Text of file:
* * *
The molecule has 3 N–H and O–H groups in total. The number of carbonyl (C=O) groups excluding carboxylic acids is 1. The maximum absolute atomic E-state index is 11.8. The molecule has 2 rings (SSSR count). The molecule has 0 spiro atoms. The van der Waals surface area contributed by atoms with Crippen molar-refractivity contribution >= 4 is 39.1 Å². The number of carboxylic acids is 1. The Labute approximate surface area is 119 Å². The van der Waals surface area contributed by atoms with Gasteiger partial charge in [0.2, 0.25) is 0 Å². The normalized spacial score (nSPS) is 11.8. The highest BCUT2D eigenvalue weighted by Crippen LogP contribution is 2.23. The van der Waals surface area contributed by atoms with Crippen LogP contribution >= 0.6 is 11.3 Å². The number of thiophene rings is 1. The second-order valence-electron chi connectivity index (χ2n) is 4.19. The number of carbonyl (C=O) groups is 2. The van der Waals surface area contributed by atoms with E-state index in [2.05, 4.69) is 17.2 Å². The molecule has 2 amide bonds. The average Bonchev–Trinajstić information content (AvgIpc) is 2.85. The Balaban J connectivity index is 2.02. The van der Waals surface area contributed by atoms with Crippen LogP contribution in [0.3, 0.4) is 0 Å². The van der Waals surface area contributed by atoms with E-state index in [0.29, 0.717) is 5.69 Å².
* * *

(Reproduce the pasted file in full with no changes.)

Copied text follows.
The molecule has 3 N–H and O–H groups in total. The number of carbonyl (C=O) groups excluding carboxylic acids is 1. The maximum absolute atomic E-state index is 11.8. The molecule has 2 rings (SSSR count). The molecule has 0 spiro atoms. The van der Waals surface area contributed by atoms with Crippen molar-refractivity contribution >= 4 is 39.1 Å². The number of carboxylic acids is 1. The Labute approximate surface area is 119 Å². The van der Waals surface area contributed by atoms with Gasteiger partial charge in [0.2, 0.25) is 0 Å². The normalized spacial score (nSPS) is 11.8. The highest BCUT2D eigenvalue weighted by Crippen LogP contribution is 2.23. The van der Waals surface area contributed by atoms with Crippen LogP contribution >= 0.6 is 11.3 Å². The number of thiophene rings is 1. The second-order valence-electron chi connectivity index (χ2n) is 4.19. The number of carbonyl (C=O) groups is 2. The van der Waals surface area contributed by atoms with E-state index in [2.05, 4.69) is 17.2 Å². The molecule has 2 amide bonds. The average Bonchev–Trinajstić information content (AvgIpc) is 2.85. The Balaban J connectivity index is 2.02. The van der Waals surface area contributed by atoms with Crippen LogP contribution in [0.3, 0.4) is 0 Å². The van der Waals surface area contributed by atoms with E-state index in [0.29, 0.717) is 5.69 Å².